... he had neither a colleague for mathematical discussions nor access to a mathematical library, and that the exchange of scientific letters was a luxury that he could not afford.
From around 1850 Weierstrass began to suffer from attacks of dizziness which were very severe and which ended after about an hour in violent sickness. Frequent attacks over a period of about 12 years made it difficult for him to work and it is thought that these problems may well have been caused by the mental conflicts he had suffered as a student, together with the stress of applying himself to mathematics in every free minute of his time while undertaking the demanding teaching job.
It is not surprising that when Weierstrass published papers on abelian functions in the Braunsberg school prospectus they went unnoticed by mathematicians. However, in 1854 he published Zur Theorie der Abelschen Functionen in Crelle's Journal and this was certainly noticed. This paper did not give the full theory of inversion of hyperelliptic integrals that Weierstrass had developed but rather gave a preliminary description of his methods involving representing abelian functions as constantly converging power series.
With this paper Weierstrass burst from obscurity. The University of Königsberg conferred an honorary doctor's degree on him on 31 March 1854. In 1855 Weierstrass applied for the chair at the University of Breslau left vacant when Kummer moved to Berlin. Kummer, however, tried to influence things so that Weierstrass would go to Berlin, not Breslau, so Weierstrass was not appointed. A letter from Dirichlet to the Prussian Minister of Culture written in 1855 strongly supported Weierstrass being given a university appointment. Details are given in [10].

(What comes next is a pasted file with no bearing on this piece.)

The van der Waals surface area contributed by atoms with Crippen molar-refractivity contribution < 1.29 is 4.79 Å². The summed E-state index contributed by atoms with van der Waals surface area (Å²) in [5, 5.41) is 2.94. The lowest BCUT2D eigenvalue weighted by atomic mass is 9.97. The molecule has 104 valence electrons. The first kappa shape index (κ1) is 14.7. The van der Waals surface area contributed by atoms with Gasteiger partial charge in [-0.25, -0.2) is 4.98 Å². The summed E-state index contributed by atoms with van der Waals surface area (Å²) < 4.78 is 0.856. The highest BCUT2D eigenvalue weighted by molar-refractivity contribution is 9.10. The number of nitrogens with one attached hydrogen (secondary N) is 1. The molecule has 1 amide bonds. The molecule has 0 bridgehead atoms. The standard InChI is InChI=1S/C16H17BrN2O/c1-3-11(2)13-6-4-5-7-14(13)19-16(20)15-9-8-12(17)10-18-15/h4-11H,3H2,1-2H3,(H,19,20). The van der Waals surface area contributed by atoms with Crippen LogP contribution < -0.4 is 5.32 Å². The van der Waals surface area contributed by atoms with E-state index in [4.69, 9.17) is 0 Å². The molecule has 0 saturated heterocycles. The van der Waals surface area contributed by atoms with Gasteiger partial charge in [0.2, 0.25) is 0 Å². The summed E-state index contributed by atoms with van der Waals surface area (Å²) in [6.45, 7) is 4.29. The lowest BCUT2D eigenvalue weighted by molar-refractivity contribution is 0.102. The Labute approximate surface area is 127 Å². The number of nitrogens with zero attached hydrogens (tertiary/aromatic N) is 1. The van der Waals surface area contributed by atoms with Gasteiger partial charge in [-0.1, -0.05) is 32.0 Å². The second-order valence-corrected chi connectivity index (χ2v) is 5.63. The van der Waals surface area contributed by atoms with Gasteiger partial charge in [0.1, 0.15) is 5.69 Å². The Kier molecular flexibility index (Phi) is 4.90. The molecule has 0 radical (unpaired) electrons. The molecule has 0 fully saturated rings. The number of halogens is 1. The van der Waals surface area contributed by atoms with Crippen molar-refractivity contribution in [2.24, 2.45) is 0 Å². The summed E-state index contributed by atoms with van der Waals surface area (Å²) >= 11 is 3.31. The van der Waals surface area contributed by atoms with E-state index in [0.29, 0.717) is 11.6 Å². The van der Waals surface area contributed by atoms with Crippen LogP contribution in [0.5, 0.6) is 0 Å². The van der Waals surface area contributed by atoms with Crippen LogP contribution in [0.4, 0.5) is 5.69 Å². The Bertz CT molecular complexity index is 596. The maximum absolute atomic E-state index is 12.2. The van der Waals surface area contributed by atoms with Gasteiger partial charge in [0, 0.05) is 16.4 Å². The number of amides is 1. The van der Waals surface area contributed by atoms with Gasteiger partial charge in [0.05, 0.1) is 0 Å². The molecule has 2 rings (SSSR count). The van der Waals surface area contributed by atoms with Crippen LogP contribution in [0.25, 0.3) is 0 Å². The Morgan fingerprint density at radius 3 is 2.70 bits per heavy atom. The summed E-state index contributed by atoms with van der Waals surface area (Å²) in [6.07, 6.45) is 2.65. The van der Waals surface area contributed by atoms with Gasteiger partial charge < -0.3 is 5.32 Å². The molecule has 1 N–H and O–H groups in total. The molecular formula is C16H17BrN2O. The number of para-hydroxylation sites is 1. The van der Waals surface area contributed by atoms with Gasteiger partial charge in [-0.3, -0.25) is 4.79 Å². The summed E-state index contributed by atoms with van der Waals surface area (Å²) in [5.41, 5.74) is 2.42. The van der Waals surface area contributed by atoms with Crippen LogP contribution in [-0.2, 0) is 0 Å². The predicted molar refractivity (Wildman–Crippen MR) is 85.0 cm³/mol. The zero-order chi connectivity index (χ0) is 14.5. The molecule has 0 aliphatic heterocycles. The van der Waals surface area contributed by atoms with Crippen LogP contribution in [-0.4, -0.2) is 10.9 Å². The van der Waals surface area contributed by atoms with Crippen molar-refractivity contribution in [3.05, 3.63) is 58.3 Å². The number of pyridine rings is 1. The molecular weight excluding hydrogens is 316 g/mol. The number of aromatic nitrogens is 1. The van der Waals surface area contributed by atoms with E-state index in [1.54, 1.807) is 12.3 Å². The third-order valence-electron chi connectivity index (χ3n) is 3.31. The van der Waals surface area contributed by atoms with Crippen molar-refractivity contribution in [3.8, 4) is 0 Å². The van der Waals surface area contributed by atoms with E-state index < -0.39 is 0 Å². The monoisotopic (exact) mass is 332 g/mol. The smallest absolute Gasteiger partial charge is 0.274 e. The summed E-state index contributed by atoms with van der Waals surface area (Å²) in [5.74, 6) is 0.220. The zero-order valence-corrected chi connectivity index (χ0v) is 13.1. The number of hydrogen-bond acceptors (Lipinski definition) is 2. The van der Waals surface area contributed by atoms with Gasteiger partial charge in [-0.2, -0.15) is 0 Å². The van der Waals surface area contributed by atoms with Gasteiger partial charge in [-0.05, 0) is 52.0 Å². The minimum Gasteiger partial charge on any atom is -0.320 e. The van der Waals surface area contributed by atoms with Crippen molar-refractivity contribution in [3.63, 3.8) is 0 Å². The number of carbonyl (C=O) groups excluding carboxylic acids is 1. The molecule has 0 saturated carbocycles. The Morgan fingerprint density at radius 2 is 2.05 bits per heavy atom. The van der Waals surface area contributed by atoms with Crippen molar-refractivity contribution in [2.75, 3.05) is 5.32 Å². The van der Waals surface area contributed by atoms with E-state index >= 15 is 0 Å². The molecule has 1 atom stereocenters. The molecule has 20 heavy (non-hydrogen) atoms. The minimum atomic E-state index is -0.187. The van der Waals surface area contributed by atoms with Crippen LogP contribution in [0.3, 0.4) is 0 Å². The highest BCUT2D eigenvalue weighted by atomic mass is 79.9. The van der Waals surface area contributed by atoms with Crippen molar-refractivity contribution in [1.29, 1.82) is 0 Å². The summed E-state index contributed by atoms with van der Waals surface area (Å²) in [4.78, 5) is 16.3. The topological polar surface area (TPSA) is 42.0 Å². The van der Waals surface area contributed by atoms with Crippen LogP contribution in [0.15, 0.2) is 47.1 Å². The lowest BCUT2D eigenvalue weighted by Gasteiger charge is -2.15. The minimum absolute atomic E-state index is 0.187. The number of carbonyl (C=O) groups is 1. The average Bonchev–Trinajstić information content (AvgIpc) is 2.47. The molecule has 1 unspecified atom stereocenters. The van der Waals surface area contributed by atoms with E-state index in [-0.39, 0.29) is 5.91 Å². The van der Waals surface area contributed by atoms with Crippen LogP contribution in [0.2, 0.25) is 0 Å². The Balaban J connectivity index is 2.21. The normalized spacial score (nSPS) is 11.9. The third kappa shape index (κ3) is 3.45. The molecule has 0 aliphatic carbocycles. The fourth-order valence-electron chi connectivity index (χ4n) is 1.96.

After being promoted to senior lecturer at Braunsberg, Weierstrass obtained a year's leave of absence to devote himself to advanced mathematical study. He had already decided, however, that he would never return to school teaching.
Weierstrass published a full version of his theory of inversion of hyperelliptic integrals in his next paper Theorie der Abelschen Functionen in Crelle's Journal in 1856. There was a move from a number of universities to offer him a chair. While universities in Austria were discussing the prospect, an offer of a chair came from the Industry Institute in Berlin (later the Technische Hochschule). Although he would have prefered to go to the University of Berlin, Weierstrass certainly did not want to return to the Collegium Hoseanum in Braunsberg so he accepted the offer from the Institute on 14 June 1856.
Offers continued to be made to Weierstrass so that when he attended a conference in Vienna in September 1856 he was offered a chair at any Austrian university of his choice. Before he had decided what to do about this offer, the University of Berlin offered him a professorship in October. This was the job he had long wanted and he accepted quickly, although having accepted the offer from the Industry Institute earlier in the year he was not able to formally occupy the University of Berlin chair for some years.